Speaking of digging, get out into the field

Primary (field) research is always going to be the highest quality, so do as much as you have time and budget for.  This can be as simple as making your own observations – as long as you keep adequate records – for example watching shoppers’ behaviour within different stores.  You might want to try some test marketing, for example placing a promotion in a certain part of the store and observing how many shoppers slow down, pick up or put the product in their basket.  (It’s usually possible to devise equivalents of these for more service-based or online businesses.)

Then, there are a number of ways to ask direct questions of customers: surveys, in-depth interviews, and focus groups.  But be careful with participant selection: if you’re trying to get a cross-section of the entire potential customer population, then you need to make sure your sample demographics are representative.  If you’re looking to hear from your most valuable customer segment, then you need to identify what those customers look like and sample from that group.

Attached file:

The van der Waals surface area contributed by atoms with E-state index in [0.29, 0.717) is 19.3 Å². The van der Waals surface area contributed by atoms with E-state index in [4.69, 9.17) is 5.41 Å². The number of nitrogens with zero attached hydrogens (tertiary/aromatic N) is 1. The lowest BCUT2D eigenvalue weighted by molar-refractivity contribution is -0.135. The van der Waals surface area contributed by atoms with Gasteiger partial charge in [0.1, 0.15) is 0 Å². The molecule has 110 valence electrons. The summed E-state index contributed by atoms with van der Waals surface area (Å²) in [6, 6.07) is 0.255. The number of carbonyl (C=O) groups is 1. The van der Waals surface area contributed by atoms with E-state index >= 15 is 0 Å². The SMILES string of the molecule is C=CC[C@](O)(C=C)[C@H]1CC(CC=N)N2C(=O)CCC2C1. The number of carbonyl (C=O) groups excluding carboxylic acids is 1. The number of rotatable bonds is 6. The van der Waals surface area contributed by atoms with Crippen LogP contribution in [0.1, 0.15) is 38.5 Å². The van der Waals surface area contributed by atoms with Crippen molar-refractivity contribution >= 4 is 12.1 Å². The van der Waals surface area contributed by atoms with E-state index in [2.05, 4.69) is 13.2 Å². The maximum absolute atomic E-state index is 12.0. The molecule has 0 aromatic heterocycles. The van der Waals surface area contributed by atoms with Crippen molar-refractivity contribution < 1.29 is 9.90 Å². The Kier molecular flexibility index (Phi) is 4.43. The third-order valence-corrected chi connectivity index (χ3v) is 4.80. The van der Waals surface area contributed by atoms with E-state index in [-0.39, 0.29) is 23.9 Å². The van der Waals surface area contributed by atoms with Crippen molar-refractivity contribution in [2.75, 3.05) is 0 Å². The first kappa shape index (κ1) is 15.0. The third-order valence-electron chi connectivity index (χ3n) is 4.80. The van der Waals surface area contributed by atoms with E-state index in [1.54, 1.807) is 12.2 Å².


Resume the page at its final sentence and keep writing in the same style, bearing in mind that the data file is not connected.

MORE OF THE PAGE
There are some companies whose access to IoT and big data is transforming the way they do primary research – getting a window into the homes, behaviours, even thoughts of their customers or the customers of those who share data with them.  They are blurring the lines between company and customer data, between information and influence.  This can make field research and product testing at a large scale dramatically quicker and cheaper.  For the rest of us, there is a limit to how much resource you will want to dedicate, so we venture into the bewildering world of secondary information.

Google is your friend… but an unreliable one

Articles from newspapers, magazines and journals, analysing public data sets yourself, and internet sources are often free and as easy to find as a simple Google search.  But in this era of alternative facts, how do you know what to trust?  Sources may frame a topic in such a way to mislead you, use genuine facts out-of-context, impersonate a more reputable source, or be entirely fabricated.

When Oxford Dictionaries announced ‘post-truth’ to be 2016’s Word of the Year, the International Federation of Library Associations and Institutions (IFLA) and FactCheck.org published eight simple steps to verify a source and spot fake news: